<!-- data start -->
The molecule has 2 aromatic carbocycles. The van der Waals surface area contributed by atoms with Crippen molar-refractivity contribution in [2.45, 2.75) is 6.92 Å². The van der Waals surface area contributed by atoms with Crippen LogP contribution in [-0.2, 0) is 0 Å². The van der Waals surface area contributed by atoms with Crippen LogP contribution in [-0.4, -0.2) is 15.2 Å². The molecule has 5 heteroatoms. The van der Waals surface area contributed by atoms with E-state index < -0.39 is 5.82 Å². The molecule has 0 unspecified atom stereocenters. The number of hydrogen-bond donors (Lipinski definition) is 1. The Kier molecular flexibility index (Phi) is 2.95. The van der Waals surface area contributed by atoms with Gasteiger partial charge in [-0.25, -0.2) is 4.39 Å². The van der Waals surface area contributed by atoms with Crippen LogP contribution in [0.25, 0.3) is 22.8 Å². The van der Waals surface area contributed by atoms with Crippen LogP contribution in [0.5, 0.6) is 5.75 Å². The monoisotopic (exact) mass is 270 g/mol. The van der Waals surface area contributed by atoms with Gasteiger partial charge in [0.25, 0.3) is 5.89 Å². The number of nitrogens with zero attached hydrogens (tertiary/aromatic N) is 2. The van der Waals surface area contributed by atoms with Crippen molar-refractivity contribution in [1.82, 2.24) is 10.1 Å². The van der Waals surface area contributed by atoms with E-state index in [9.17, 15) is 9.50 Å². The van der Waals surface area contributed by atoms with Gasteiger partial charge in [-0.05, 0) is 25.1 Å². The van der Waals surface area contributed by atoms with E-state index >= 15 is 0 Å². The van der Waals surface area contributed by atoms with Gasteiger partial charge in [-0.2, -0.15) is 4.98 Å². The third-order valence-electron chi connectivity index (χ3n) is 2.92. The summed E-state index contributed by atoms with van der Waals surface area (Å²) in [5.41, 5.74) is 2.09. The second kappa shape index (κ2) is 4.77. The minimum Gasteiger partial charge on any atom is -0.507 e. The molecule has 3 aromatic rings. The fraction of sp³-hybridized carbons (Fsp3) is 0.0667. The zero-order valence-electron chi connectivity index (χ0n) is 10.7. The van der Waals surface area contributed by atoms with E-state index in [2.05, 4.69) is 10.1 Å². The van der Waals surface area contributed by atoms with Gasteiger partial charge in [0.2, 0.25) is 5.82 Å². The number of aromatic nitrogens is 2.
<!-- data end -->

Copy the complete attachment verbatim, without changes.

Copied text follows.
The molecule has 2 aromatic carbocycles. The van der Waals surface area contributed by atoms with Crippen molar-refractivity contribution in [2.45, 2.75) is 6.92 Å². The van der Waals surface area contributed by atoms with Crippen LogP contribution in [-0.2, 0) is 0 Å². The van der Waals surface area contributed by atoms with Crippen LogP contribution in [-0.4, -0.2) is 15.2 Å². The molecule has 5 heteroatoms. The van der Waals surface area contributed by atoms with E-state index < -0.39 is 5.82 Å². The molecule has 0 unspecified atom stereocenters. The number of hydrogen-bond donors (Lipinski definition) is 1. The Kier molecular flexibility index (Phi) is 2.95. The van der Waals surface area contributed by atoms with Gasteiger partial charge in [-0.25, -0.2) is 4.39 Å². The van der Waals surface area contributed by atoms with Crippen LogP contribution in [0.25, 0.3) is 22.8 Å². The van der Waals surface area contributed by atoms with Crippen LogP contribution in [0.5, 0.6) is 5.75 Å². The monoisotopic (exact) mass is 270 g/mol. The van der Waals surface area contributed by atoms with Gasteiger partial charge in [0.25, 0.3) is 5.89 Å². The number of nitrogens with zero attached hydrogens (tertiary/aromatic N) is 2. The van der Waals surface area contributed by atoms with Crippen molar-refractivity contribution in [1.82, 2.24) is 10.1 Å². The van der Waals surface area contributed by atoms with E-state index in [9.17, 15) is 9.50 Å². The van der Waals surface area contributed by atoms with Gasteiger partial charge in [-0.05, 0) is 25.1 Å². The van der Waals surface area contributed by atoms with E-state index >= 15 is 0 Å². The van der Waals surface area contributed by atoms with Gasteiger partial charge in [-0.2, -0.15) is 4.98 Å². The third-order valence-electron chi connectivity index (χ3n) is 2.92. The summed E-state index contributed by atoms with van der Waals surface area (Å²) in [5.41, 5.74) is 2.09. The second kappa shape index (κ2) is 4.77. The minimum Gasteiger partial charge on any atom is -0.507 e. The molecule has 3 aromatic rings. The fraction of sp³-hybridized carbons (Fsp3) is 0.0667. The zero-order valence-electron chi connectivity index (χ0n) is 10.7. The van der Waals surface area contributed by atoms with E-state index in [2.05, 4.69) is 10.1 Å². The van der Waals surface area contributed by atoms with Gasteiger partial charge in [0.2, 0.25) is 5.82 Å². The number of aromatic nitrogens is 2.